Global usage of ferrous scrap for steelmaking rose last year on higher crude steel output, the Bureau of International Recycling said in a report published at its annual convention in Barcelona this week.
Crude steel production grew 3.9% on the year in 2017 to 1.69 billion mt, mainly due to higher production through scrap-intensive electric arc furnaces.
While production of crude steel through basic oxygen furnaces (BOF) rose 2.3% to 1.228 billion mt, output from EAFs grew 8% to 445 million mt, the report said.
This raised the share of crude output from EAFs globally to 26.3% last year, up 0.8% from 2016, with the overall proportion of steel scrap used for crude steel production at 35.5% in 2017.
Steel scrap consumption in the EU grew 5.6% on the year to 93.35 million, while US consumption grew 3.7% to 58.8 million mt.
Demand for steel scrap in Korea grew 11.3% to 30.3 million mt and Japan was reported up 6.6% on the year to 35.8 million mt. But the biggest surge was in Turkey, up 17% to 30.3 million mt.
The report shows Turkish steel scrap usage rose 4.4 million mt, just ahead of the 4.3 million mt rise in crude steel production, suggesting a further replacement of other steel raw materials with scrap.
In Japan and Korea, such a replacement of steel scrap with other raw materials has been even more significant, with Japan's usage of steel scrap up 2.23 million mt despite a slight reduction in crude steel output with a wider trend for more ecological and sustainable steelmaking.
China remains the biggest consumer of scrap at 147.9 million mt. But comparative figures are difficult as steel scrap usage in induction furnaces was not reported prior to 2016, the BIR report said.
Steel scrap usage in China is expected to grow significantly in coming years as the country adopts more stringent environmental policies and targets to produce "greener" steel that would increase EAF crude steel production from the current share of 6.5% of Chinese steel production. A recent analysis by S&P Global Platts shows such a replacement is already taking place, with more EAFs in China having come online during the winter, raising the expected consumption of steel scrap.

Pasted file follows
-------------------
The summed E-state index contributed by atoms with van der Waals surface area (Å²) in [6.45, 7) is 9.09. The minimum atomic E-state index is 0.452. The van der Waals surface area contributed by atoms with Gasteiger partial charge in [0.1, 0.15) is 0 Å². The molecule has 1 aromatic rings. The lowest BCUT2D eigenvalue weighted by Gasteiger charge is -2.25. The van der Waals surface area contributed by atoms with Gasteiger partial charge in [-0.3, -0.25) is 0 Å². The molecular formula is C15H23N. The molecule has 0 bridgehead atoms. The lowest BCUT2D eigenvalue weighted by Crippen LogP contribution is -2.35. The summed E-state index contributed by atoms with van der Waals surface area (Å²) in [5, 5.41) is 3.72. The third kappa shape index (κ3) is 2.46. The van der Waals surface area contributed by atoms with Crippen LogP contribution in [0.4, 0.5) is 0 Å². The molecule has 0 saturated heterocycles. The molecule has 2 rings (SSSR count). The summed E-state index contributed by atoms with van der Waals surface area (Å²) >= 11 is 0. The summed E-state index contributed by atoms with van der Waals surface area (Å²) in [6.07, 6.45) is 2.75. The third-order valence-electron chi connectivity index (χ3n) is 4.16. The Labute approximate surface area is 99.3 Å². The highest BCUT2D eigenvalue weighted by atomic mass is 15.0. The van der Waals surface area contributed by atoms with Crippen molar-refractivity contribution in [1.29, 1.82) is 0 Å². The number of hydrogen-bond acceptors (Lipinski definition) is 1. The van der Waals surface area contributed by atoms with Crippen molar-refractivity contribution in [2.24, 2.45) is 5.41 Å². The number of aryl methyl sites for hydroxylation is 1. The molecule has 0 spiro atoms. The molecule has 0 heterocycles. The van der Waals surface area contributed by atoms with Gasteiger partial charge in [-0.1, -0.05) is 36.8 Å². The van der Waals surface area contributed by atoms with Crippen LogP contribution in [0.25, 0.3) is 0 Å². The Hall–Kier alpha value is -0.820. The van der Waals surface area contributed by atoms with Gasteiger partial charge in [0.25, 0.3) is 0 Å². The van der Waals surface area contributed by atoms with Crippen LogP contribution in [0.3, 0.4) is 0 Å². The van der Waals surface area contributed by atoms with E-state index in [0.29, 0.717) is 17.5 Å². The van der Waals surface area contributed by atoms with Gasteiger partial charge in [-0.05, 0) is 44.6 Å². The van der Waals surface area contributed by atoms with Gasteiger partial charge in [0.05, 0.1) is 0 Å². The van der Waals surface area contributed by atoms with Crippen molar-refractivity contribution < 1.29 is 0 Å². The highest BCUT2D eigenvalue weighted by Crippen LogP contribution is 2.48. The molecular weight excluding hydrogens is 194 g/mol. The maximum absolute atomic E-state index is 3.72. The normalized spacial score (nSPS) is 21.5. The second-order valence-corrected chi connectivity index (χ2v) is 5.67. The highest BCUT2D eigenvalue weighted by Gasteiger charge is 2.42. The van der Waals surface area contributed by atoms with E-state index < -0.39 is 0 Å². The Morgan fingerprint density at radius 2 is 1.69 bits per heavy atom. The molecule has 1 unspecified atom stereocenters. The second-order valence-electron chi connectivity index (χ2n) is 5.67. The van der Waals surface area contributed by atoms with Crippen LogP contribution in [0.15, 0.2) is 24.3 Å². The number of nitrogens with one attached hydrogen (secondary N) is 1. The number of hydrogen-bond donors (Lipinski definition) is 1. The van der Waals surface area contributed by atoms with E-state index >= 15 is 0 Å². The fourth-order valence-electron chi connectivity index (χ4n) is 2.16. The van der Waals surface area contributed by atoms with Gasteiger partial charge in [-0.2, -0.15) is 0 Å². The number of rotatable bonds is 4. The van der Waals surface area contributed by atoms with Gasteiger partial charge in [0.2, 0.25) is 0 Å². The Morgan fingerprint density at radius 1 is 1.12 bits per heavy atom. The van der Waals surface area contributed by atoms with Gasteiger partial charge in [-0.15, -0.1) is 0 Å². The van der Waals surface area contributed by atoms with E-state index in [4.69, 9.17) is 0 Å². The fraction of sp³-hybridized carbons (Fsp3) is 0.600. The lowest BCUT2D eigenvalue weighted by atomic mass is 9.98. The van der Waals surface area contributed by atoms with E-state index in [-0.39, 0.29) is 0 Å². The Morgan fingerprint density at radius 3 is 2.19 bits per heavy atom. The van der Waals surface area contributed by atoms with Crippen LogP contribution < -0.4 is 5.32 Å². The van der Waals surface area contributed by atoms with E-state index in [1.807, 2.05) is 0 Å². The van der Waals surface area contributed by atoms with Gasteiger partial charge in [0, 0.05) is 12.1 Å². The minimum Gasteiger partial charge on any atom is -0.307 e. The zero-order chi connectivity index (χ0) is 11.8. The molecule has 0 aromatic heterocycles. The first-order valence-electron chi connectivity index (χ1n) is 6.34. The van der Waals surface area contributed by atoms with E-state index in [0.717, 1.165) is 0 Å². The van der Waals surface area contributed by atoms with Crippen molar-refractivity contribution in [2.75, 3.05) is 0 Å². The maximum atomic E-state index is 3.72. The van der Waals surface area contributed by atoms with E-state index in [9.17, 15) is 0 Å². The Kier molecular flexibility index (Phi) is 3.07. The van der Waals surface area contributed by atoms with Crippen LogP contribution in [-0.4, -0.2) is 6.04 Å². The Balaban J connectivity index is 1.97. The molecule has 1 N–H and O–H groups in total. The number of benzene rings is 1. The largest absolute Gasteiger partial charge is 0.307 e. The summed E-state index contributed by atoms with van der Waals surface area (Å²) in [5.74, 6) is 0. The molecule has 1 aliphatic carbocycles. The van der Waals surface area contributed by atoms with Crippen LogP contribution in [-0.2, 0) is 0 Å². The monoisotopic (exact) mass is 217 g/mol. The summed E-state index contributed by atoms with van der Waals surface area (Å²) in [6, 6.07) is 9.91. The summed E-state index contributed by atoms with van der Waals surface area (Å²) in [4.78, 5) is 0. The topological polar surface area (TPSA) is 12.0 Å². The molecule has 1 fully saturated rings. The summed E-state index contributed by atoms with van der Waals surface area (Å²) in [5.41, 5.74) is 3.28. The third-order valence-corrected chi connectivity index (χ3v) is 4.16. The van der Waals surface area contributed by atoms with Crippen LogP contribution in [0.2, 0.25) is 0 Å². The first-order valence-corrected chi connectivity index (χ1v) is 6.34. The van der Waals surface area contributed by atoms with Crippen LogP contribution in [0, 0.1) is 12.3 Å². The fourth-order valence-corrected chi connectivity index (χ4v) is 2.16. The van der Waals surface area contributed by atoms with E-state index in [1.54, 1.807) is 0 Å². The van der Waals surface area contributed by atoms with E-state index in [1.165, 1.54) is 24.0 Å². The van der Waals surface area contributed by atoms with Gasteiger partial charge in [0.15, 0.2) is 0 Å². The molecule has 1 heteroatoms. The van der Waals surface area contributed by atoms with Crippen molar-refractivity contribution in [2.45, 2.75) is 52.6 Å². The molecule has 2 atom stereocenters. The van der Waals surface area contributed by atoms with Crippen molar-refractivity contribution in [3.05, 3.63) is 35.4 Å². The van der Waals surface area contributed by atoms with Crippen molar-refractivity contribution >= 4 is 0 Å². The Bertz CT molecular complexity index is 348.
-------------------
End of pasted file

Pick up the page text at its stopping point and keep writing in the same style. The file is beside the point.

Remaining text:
With climbing consumption of steel scrap, prices rose roughly 28% on average in 2017, reaching levels for imports into Turkey around $360/mt CFR for HMS 1/2 (80:20) in August last year, while prices for iron ore -- another steel-making raw material -- rose less quickly, Platts data shows.
As increased consumption of ferrous scrap in key regions were not fully met by higher domestic supply, imports in those countries rose accordingly.
The world's largest scrap importer, Turkey, purchased around 21 million mt in 2017 from abroad, up 18.4% on the year, covering around three quarters of the demand growth in the country with the other quarter from local supply.
Scrap imports by South Korea -- the second biggest global scrap importer -- rose 5.6% from 2016 to 6.2 million mt last year.
As in 2016, EU countries and the US remained the main exporting regions of steel scrap in the world, with Turkey the main recipient.
EU exports grew 12.9% to 20 million mt, while US exports of ferrous scrap were 15 million mt, up 17.1% on the year, according BIR data.